For Fabrizio and Valentina, Pane Cunzato - pizza & more has been a long time coming. To make their gastronomic dreams a reality, they decided to take the ultimate leap of faith, saying goodbye to their life on Lipari, a small Aeolian island, and moving to London with their 5 and 6-year-old children.

Their goal was to bring a new delicacy to the city: "pane cunzato", a dialect term meaning seasoned bread. Found throughout Sicily, it represents a cornerstone of traditional Sicilian cuisine. With humble origins as a peasant food, ancient Sicilians would rub anchovies on their bread for a touch of luxury. Today this dish can be enjoyed in countless combinations: with fish, with vegetables, with meat, etc. There are two key versions: the first is found in the Aeolian Islands, consisting of a toasted bread base topped with raw ingredients (see
photo above) such as cherry tomatoes, capers, onions, grilled aubergines and baked ricotta.

The other version is eaten throughout the rest of Sicily, from Trapani to Agrigento, and consists of bread stuffed with Sicilian cheese and other local ingredients, which is baked then brushed with extra virgin olive oil.

This dish reflects and encompasses the philosophy behind the restaurant: Fabrizio truly believes that only fresh and unadulterated ingredients can retain their full flavour and nutritional properties. Because our health is so closely connected to what we eat, the restaurant uses only carefully selected flour, imported from Sicily alongside the rest of the main ingredients.

For both versions, the bread is made using a blend of 4 flours: Russello, Timilia, type 2 flour (supplied by a small mill in the province of Ragusa that still uses stone grinding techniques) and a small amount of white flour. The dough is left to prove for 48 hours, with a hydration level of over 50%. This makes the bread fragrant and easy to digest.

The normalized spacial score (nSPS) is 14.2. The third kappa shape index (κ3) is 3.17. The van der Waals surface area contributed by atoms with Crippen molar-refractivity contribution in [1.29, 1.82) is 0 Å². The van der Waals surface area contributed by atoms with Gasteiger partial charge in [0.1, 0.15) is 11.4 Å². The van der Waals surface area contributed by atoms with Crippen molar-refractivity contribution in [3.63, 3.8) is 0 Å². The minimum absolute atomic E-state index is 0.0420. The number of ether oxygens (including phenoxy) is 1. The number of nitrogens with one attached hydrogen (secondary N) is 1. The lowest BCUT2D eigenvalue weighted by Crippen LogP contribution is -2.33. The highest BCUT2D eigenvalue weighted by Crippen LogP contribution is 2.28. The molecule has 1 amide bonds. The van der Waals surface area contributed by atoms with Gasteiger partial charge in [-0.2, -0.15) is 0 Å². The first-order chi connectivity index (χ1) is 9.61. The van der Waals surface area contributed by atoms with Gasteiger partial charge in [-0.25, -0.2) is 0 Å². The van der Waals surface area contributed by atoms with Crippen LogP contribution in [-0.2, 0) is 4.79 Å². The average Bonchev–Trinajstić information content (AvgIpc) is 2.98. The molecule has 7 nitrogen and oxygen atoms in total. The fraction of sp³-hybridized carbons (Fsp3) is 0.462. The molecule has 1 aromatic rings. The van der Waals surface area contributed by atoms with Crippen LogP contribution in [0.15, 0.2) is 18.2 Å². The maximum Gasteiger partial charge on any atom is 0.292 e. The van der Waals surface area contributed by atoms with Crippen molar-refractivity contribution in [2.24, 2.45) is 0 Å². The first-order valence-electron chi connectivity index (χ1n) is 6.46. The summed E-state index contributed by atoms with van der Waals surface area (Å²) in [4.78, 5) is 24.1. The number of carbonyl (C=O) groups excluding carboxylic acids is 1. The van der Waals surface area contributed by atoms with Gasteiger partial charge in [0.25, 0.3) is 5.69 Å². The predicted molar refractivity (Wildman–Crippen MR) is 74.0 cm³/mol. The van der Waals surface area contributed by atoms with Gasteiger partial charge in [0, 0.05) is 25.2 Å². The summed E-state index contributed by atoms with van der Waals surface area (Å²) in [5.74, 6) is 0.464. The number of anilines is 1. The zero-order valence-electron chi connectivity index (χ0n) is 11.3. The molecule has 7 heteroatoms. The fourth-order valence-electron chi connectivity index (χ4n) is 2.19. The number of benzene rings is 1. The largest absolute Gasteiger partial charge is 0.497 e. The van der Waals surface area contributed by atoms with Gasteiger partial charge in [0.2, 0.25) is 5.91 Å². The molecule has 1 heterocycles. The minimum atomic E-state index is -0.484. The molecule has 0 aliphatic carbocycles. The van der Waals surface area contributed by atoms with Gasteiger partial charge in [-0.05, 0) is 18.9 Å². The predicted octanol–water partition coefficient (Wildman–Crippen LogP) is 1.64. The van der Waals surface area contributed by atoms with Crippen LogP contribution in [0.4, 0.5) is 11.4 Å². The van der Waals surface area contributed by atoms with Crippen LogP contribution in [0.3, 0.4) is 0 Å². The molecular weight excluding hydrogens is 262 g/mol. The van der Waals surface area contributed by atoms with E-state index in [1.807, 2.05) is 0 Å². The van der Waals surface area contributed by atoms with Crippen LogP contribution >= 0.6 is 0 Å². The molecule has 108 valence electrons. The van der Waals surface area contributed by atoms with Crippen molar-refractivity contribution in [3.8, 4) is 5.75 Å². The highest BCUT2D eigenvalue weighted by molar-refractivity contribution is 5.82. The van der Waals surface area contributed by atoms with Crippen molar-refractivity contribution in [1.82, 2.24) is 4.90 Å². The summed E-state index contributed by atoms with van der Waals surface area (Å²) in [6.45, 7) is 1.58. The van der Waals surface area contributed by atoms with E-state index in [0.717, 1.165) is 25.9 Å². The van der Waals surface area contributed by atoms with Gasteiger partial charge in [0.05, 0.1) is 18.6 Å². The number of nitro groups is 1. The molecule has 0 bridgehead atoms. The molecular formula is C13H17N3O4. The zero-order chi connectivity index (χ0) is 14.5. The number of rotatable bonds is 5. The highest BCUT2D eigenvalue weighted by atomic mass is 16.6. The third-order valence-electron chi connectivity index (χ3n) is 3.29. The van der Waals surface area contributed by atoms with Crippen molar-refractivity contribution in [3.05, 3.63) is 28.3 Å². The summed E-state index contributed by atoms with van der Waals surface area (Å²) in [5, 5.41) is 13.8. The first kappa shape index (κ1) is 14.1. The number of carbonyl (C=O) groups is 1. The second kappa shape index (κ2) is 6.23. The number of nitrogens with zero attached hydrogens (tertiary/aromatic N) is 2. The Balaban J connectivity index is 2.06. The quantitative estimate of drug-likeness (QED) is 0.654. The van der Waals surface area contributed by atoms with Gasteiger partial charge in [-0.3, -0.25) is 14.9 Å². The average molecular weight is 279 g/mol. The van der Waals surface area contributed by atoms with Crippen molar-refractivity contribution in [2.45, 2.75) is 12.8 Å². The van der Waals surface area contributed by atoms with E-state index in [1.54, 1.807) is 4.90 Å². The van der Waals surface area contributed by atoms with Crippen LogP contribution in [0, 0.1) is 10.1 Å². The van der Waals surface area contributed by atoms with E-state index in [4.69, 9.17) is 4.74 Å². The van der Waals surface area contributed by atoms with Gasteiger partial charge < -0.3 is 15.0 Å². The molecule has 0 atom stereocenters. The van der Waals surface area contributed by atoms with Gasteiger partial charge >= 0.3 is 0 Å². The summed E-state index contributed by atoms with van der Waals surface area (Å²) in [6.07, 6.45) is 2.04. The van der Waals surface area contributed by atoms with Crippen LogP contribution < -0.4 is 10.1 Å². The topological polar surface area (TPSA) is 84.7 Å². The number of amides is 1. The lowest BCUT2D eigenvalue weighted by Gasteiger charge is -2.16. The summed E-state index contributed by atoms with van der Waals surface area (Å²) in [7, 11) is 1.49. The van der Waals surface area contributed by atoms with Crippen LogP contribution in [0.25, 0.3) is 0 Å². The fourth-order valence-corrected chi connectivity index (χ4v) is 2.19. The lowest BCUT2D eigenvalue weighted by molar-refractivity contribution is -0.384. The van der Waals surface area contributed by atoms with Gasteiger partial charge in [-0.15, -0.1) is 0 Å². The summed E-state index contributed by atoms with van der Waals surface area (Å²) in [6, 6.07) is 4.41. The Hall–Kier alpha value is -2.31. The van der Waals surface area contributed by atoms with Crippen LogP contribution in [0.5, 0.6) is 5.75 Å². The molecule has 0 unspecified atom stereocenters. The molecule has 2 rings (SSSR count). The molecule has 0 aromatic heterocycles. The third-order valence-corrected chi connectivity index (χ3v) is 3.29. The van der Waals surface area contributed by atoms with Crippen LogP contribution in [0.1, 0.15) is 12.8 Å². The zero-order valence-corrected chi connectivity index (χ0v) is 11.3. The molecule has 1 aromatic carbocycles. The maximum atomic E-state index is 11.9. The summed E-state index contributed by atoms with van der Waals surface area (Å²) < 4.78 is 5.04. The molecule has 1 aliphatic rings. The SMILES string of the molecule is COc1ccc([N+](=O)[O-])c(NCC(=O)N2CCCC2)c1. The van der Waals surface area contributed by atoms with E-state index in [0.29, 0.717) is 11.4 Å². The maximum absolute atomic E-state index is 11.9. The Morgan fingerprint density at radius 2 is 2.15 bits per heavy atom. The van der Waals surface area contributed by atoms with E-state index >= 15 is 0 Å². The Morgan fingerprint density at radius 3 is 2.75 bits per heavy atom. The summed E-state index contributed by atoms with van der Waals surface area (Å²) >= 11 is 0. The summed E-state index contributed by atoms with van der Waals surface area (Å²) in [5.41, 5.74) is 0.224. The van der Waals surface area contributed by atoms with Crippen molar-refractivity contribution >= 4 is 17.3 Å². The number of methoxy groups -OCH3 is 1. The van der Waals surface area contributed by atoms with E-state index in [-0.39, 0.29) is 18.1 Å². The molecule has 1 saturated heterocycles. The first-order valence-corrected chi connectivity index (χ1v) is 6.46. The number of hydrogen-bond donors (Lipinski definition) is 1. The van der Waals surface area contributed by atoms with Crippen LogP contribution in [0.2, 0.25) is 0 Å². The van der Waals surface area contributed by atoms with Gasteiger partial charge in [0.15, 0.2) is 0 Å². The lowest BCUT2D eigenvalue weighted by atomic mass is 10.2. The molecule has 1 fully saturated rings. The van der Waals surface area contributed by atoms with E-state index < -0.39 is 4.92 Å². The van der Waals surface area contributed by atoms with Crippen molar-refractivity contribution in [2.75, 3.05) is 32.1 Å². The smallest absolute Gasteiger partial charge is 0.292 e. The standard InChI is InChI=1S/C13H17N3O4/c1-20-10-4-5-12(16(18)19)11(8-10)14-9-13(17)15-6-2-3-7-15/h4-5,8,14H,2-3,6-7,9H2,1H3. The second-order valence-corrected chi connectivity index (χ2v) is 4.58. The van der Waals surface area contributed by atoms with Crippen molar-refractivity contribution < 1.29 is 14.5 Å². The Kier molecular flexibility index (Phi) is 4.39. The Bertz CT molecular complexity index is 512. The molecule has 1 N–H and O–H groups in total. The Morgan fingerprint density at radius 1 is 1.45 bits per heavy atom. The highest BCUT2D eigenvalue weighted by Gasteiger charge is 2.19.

Pane Cunzato - pizza & more will be celebrating its 1st birthday on 1 February. From an island chain to a chain of restaurants, Fabrizio wants to expand his business to seven locations, inspired by the seven islands of the Aeolian archipelago. The first is called Pane Cunzato Lipari, and is decorated according to the colour scheme of the island, namely the white and grey of the local pumice stone. The next, Vulcano, will draw on the sulphurous colours of the volcanic craters, and so on and so forth. Instead of a soulless series of carbon copies, each of the seven locations will have its own identity and unique
features, meaning that customers can enjoy a culinary exploration of a single theme (pane cunzato) in seven different spaces, colour schemes, islands.

This project is therefore also raising awareness of the Aeolian Islands—a World Heritage Site since 2001—among the English population, with the hope that their journey through new tastes, scents and fragrances will encourage them to discover the incredible Aeolian archipelago for themselves.

www.panecunzato.com